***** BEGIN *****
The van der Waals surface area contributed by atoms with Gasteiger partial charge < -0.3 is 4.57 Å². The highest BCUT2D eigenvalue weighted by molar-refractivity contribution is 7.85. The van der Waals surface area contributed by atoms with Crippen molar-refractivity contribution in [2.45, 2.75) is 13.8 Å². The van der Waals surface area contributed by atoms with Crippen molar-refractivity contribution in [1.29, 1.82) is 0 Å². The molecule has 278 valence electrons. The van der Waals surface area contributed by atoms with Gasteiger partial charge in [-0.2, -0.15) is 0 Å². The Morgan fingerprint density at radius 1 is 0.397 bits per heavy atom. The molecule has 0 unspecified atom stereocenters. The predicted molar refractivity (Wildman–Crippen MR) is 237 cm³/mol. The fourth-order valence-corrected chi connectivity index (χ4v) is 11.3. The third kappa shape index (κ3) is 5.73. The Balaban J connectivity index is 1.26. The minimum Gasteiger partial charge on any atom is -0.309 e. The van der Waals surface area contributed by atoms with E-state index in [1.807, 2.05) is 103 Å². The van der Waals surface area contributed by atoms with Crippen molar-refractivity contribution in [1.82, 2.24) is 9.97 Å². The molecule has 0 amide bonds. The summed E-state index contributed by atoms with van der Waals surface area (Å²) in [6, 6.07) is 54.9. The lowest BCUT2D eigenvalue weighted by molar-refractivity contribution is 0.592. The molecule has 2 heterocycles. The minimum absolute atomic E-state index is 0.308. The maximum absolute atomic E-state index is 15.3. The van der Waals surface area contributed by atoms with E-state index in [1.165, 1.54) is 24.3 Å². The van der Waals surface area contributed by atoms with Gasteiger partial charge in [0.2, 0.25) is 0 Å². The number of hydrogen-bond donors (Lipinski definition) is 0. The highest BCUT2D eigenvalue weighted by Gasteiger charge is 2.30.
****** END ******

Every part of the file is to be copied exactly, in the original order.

The van der Waals surface area contributed by atoms with Gasteiger partial charge < -0.3 is 4.57 Å². The highest BCUT2D eigenvalue weighted by molar-refractivity contribution is 7.85. The van der Waals surface area contributed by atoms with Crippen molar-refractivity contribution in [2.45, 2.75) is 13.8 Å². The van der Waals surface area contributed by atoms with Crippen molar-refractivity contribution in [1.29, 1.82) is 0 Å². The molecule has 278 valence electrons. The van der Waals surface area contributed by atoms with Gasteiger partial charge in [-0.2, -0.15) is 0 Å². The Morgan fingerprint density at radius 1 is 0.397 bits per heavy atom. The molecule has 0 unspecified atom stereocenters. The predicted molar refractivity (Wildman–Crippen MR) is 237 cm³/mol. The fourth-order valence-corrected chi connectivity index (χ4v) is 11.3. The third kappa shape index (κ3) is 5.73. The Balaban J connectivity index is 1.26. The minimum Gasteiger partial charge on any atom is -0.309 e. The van der Waals surface area contributed by atoms with E-state index in [1.807, 2.05) is 103 Å². The van der Waals surface area contributed by atoms with Crippen molar-refractivity contribution in [1.82, 2.24) is 9.97 Å². The molecule has 0 amide bonds. The summed E-state index contributed by atoms with van der Waals surface area (Å²) in [6, 6.07) is 54.9. The lowest BCUT2D eigenvalue weighted by molar-refractivity contribution is 0.592. The molecule has 2 heterocycles. The minimum absolute atomic E-state index is 0.308. The maximum absolute atomic E-state index is 15.3. The van der Waals surface area contributed by atoms with E-state index in [1.165, 1.54) is 24.3 Å². The van der Waals surface area contributed by atoms with Gasteiger partial charge in [0.2, 0.25) is 0 Å². The number of hydrogen-bond donors (Lipinski definition) is 0. The highest BCUT2D eigenvalue weighted by Gasteiger charge is 2.30.